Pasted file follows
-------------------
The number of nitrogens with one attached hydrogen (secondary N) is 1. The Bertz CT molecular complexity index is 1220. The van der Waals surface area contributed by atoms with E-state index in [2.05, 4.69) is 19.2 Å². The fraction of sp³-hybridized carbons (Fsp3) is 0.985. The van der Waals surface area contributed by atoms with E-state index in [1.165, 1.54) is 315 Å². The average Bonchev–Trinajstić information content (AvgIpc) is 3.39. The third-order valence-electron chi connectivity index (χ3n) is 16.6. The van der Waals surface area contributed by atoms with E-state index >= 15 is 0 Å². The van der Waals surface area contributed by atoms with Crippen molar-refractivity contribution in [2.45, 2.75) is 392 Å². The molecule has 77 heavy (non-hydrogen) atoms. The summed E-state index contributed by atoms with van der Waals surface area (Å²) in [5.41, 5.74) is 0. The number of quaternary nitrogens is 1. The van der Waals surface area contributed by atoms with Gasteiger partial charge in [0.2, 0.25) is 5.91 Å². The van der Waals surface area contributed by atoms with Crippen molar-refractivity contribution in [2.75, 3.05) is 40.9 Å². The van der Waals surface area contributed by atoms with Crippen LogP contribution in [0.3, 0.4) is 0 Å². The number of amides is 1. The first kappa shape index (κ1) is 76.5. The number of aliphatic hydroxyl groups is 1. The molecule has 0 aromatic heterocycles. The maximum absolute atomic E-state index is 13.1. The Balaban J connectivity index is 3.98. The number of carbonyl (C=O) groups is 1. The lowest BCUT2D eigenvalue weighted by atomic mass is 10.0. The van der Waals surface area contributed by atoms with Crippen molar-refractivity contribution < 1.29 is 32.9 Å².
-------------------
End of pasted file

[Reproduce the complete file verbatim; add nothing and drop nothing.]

The number of nitrogens with one attached hydrogen (secondary N) is 1. The Bertz CT molecular complexity index is 1220. The van der Waals surface area contributed by atoms with E-state index in [2.05, 4.69) is 19.2 Å². The fraction of sp³-hybridized carbons (Fsp3) is 0.985. The van der Waals surface area contributed by atoms with E-state index in [1.165, 1.54) is 315 Å². The average Bonchev–Trinajstić information content (AvgIpc) is 3.39. The third-order valence-electron chi connectivity index (χ3n) is 16.6. The van der Waals surface area contributed by atoms with E-state index >= 15 is 0 Å². The van der Waals surface area contributed by atoms with Crippen molar-refractivity contribution in [2.45, 2.75) is 392 Å². The molecule has 77 heavy (non-hydrogen) atoms. The summed E-state index contributed by atoms with van der Waals surface area (Å²) in [5.41, 5.74) is 0. The number of quaternary nitrogens is 1. The van der Waals surface area contributed by atoms with Gasteiger partial charge in [0.2, 0.25) is 5.91 Å². The van der Waals surface area contributed by atoms with Crippen molar-refractivity contribution in [2.75, 3.05) is 40.9 Å². The van der Waals surface area contributed by atoms with Crippen LogP contribution in [0.3, 0.4) is 0 Å². The number of amides is 1. The first kappa shape index (κ1) is 76.5. The number of aliphatic hydroxyl groups is 1. The molecule has 0 aromatic heterocycles. The maximum absolute atomic E-state index is 13.1. The Balaban J connectivity index is 3.98. The number of carbonyl (C=O) groups is 1. The lowest BCUT2D eigenvalue weighted by atomic mass is 10.0. The van der Waals surface area contributed by atoms with Crippen molar-refractivity contribution < 1.29 is 32.9 Å².